Cairo The weekend in Cairo is Friday and Saturday. On the Friday day of prayers organizers had called a rally to reignite the spirit of Tahrir Square, predicting a vast assemblage of people with some promising that a million would be in the square. The call had been to speed up the process and accelerate real reforms promised months earlier in the square.
These rallies kick off at midday and then usually build throughout the days, swelling after the evening prayers in the late afternoon. After a Turkish coffee at the decadent seeming Cafe Riche founded in 1908 with its pictures of Egyptian singers and movie stars from decades past on the walls, we walked the couple of blocks to Tahrir, following a group of several hundred marching under banners ahead of us. We circled the crowd without difficulty with its multiple stages blaring speeches in a kind of battle of the bands. Vendors and street sellers were everywhere. Drummond Pike walking with me told me it reminded him of something from the 60’s, sort of a mini-Peoples’ Park thing. He captured the spirit well, friends were reuniting, fathers holding their children up for photos, conversations and cigarettes being shared everywhere. Having traversed the entire square, we would be pushed to say there were 20,000 there, though we gamely tried to estimate 50,000 to keep a stiffer lip about it all. The tactic had become a strategy, a rally a reunion, and clearly organizers were going to have to find other ways to sharpen the edge to reignite the pressure of the street on the system.
The weakness of the rally and the interesting fact that the Presidential candidates the Organizers’ Forum had met with had all been unclear whenever the question of the spring date for their election arose, has now come together more concretely. During the week and sometimes on the same day we would be meeting with them, the seven Presidential candidates were meeting together and sometimes with representatives of the military to discuss the election and the rules. It now seems clear that they knew something was afoot, were part of it, and were not sharing it with us. Military governmental stand-ins had negotiated a series of agreements with representatives of the parties. The deal crafted did not guarantee the military a place in government in the future, nor were basic rights agreed that would drive the writing of the Constitution after the parliamentary elections coming at the end of November. In fact no firm date was set for the Presidential election, but it now seemed likely to have been postponed for up to two years until the spring of 2014, leaving the military and he existing apparatus in power in Egypt until then. It is hard not to believe that the many people we met during the week will now believe the revolution is postponed, and worry that it may be in the process of being hijacked in the name of stability, security, and the spinning narrative elites want to present to the rest of the world. Organizers and activists will no doubt be in intense and difficult, if not divisive, discussions now throughout Cairo and the country.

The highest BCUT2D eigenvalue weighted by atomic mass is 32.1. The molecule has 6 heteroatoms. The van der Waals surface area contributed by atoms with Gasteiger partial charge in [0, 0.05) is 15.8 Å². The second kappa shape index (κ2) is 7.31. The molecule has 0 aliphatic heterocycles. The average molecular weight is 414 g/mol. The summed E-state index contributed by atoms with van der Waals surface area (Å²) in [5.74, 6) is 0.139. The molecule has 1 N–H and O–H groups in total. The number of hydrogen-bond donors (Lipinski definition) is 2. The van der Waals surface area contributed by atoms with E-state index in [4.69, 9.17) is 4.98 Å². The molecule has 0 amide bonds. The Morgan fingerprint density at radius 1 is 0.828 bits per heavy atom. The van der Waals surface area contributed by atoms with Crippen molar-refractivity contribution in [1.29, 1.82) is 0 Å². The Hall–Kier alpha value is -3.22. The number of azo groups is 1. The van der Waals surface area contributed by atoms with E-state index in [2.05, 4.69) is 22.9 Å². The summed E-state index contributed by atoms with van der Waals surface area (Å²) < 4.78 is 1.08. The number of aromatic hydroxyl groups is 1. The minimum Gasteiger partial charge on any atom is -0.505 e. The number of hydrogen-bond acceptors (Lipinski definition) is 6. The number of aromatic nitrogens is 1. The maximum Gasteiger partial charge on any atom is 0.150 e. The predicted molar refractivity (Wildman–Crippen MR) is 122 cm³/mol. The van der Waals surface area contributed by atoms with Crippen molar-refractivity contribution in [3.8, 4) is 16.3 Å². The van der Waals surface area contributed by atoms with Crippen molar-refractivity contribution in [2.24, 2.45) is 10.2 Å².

Some things are also worrisome where bureaucratic momentum may be more irresistible than revolutionary ardor. I kept hearing comments about something called Cairo 2050, a long term planning process that the government’s planning agencies had rolled out in 2010. Reading about it and talking to various planning experts, Cairo 2050 was a strange amalgamation. At one level it tried to present itself as creating a greener and more modern city, but the parks and walking spaces would be at the price of massive relocations of informal settlements and industries to the sprawling suburbs of Cairo. The powerful tourism industry, now reeling, would find Old Cairo and Islamic Cairo made into walking districts for example. There had been some protest about the plan from different directions, and I was told that there were new reports being crafted that might respond to the plan. When we visited with the zabaleen there had been a curious remark about moving their production process in the future, which seemed strange, since invariably residents would fiercely oppose living at such a distance from their work. Now with no government fully legitimized and no clear role for citizen accountability, though it would be desperately required to turn something like this around, I would worry that it would move forward under the radar with tragically adverse impact. Cairo 2050 itself seems to be set in the pattern of Delhi, which also has pushed recycling to the end of the metro line and rebuilt settlements at the far outreaches without substantially impacting any real change and seeing the same slums regenerated in response to the lack of jobs in the suburbs and the distant travel.
Our days in Cairo are numbered, but I will be worried about this revolution and its great spirit and promise for a long time as the dates continue to be pushed back on the calendar.